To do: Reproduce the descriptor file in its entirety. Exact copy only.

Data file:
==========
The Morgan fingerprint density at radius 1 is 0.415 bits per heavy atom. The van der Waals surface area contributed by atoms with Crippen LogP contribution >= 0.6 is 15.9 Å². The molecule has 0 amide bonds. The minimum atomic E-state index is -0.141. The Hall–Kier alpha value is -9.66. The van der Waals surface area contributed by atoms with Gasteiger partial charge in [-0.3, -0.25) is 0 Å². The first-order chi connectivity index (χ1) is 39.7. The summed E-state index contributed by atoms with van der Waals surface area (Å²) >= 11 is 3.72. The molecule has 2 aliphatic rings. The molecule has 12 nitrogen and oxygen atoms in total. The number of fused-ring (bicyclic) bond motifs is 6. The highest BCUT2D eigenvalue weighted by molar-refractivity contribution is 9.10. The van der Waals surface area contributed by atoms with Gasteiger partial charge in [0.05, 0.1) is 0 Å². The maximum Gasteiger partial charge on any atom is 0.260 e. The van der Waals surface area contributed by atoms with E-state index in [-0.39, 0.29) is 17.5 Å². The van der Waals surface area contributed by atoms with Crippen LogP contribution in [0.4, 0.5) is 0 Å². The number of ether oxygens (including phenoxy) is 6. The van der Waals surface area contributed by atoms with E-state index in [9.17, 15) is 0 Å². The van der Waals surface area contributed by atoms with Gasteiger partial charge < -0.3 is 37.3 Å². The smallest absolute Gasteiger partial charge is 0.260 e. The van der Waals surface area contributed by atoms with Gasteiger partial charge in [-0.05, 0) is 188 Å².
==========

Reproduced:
The Morgan fingerprint density at radius 1 is 0.415 bits per heavy atom. The van der Waals surface area contributed by atoms with Crippen LogP contribution >= 0.6 is 15.9 Å². The molecule has 0 amide bonds. The minimum atomic E-state index is -0.141. The Hall–Kier alpha value is -9.66. The van der Waals surface area contributed by atoms with Gasteiger partial charge in [-0.3, -0.25) is 0 Å². The first-order chi connectivity index (χ1) is 39.7. The summed E-state index contributed by atoms with van der Waals surface area (Å²) >= 11 is 3.72. The molecule has 2 aliphatic rings. The molecule has 12 nitrogen and oxygen atoms in total. The number of fused-ring (bicyclic) bond motifs is 6. The highest BCUT2D eigenvalue weighted by molar-refractivity contribution is 9.10. The van der Waals surface area contributed by atoms with Gasteiger partial charge in [0.05, 0.1) is 0 Å². The maximum Gasteiger partial charge on any atom is 0.260 e. The van der Waals surface area contributed by atoms with E-state index in [-0.39, 0.29) is 17.5 Å². The van der Waals surface area contributed by atoms with Crippen LogP contribution in [0.4, 0.5) is 0 Å². The number of ether oxygens (including phenoxy) is 6. The van der Waals surface area contributed by atoms with E-state index in [9.17, 15) is 0 Å². The van der Waals surface area contributed by atoms with Gasteiger partial charge < -0.3 is 37.3 Å². The smallest absolute Gasteiger partial charge is 0.260 e. The van der Waals surface area contributed by atoms with Gasteiger partial charge in [-0.05, 0) is 188 Å².